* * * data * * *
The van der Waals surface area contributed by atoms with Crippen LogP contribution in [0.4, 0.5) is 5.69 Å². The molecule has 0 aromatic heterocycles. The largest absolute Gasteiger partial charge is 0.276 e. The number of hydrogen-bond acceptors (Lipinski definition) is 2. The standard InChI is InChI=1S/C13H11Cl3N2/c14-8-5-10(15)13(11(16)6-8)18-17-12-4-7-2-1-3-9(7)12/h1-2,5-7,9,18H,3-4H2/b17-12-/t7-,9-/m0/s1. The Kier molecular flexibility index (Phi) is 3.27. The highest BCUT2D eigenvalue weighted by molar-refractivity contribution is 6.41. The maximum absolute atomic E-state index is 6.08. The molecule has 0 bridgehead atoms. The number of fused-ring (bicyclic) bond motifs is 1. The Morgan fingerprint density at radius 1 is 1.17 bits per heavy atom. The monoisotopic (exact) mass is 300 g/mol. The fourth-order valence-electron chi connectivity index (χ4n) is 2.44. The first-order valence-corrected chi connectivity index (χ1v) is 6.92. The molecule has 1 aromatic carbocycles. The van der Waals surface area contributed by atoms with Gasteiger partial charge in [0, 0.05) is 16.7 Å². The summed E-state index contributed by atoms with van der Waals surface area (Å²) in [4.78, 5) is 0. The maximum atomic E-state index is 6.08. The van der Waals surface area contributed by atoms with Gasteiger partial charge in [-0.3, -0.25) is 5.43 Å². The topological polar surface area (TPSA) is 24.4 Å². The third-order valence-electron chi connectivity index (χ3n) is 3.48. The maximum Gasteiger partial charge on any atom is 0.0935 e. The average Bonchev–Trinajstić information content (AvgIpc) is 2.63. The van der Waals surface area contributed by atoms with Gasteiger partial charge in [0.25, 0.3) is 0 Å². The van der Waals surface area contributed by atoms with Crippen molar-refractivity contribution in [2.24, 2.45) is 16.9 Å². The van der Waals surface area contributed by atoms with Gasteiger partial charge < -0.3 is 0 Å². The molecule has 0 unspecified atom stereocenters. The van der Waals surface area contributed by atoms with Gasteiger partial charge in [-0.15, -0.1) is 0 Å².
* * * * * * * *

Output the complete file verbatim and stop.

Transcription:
The van der Waals surface area contributed by atoms with Crippen LogP contribution in [0.4, 0.5) is 5.69 Å². The molecule has 0 aromatic heterocycles. The largest absolute Gasteiger partial charge is 0.276 e. The number of hydrogen-bond acceptors (Lipinski definition) is 2. The standard InChI is InChI=1S/C13H11Cl3N2/c14-8-5-10(15)13(11(16)6-8)18-17-12-4-7-2-1-3-9(7)12/h1-2,5-7,9,18H,3-4H2/b17-12-/t7-,9-/m0/s1. The Kier molecular flexibility index (Phi) is 3.27. The highest BCUT2D eigenvalue weighted by molar-refractivity contribution is 6.41. The maximum absolute atomic E-state index is 6.08. The molecule has 0 bridgehead atoms. The number of fused-ring (bicyclic) bond motifs is 1. The Morgan fingerprint density at radius 1 is 1.17 bits per heavy atom. The monoisotopic (exact) mass is 300 g/mol. The fourth-order valence-electron chi connectivity index (χ4n) is 2.44. The first-order valence-corrected chi connectivity index (χ1v) is 6.92. The molecule has 1 aromatic carbocycles. The van der Waals surface area contributed by atoms with Gasteiger partial charge in [0, 0.05) is 16.7 Å². The summed E-state index contributed by atoms with van der Waals surface area (Å²) in [4.78, 5) is 0. The maximum atomic E-state index is 6.08. The van der Waals surface area contributed by atoms with Gasteiger partial charge in [-0.3, -0.25) is 5.43 Å². The topological polar surface area (TPSA) is 24.4 Å². The third-order valence-electron chi connectivity index (χ3n) is 3.48. The maximum Gasteiger partial charge on any atom is 0.0935 e. The average Bonchev–Trinajstić information content (AvgIpc) is 2.63. The van der Waals surface area contributed by atoms with Gasteiger partial charge in [0.25, 0.3) is 0 Å². The van der Waals surface area contributed by atoms with Crippen molar-refractivity contribution in [2.24, 2.45) is 16.9 Å². The van der Waals surface area contributed by atoms with Gasteiger partial charge < -0.3 is 0 Å². The molecule has 0 unspecified atom stereocenters. The van der Waals surface area contributed by atoms with Gasteiger partial charge in [-0.15, -0.1) is 0 Å².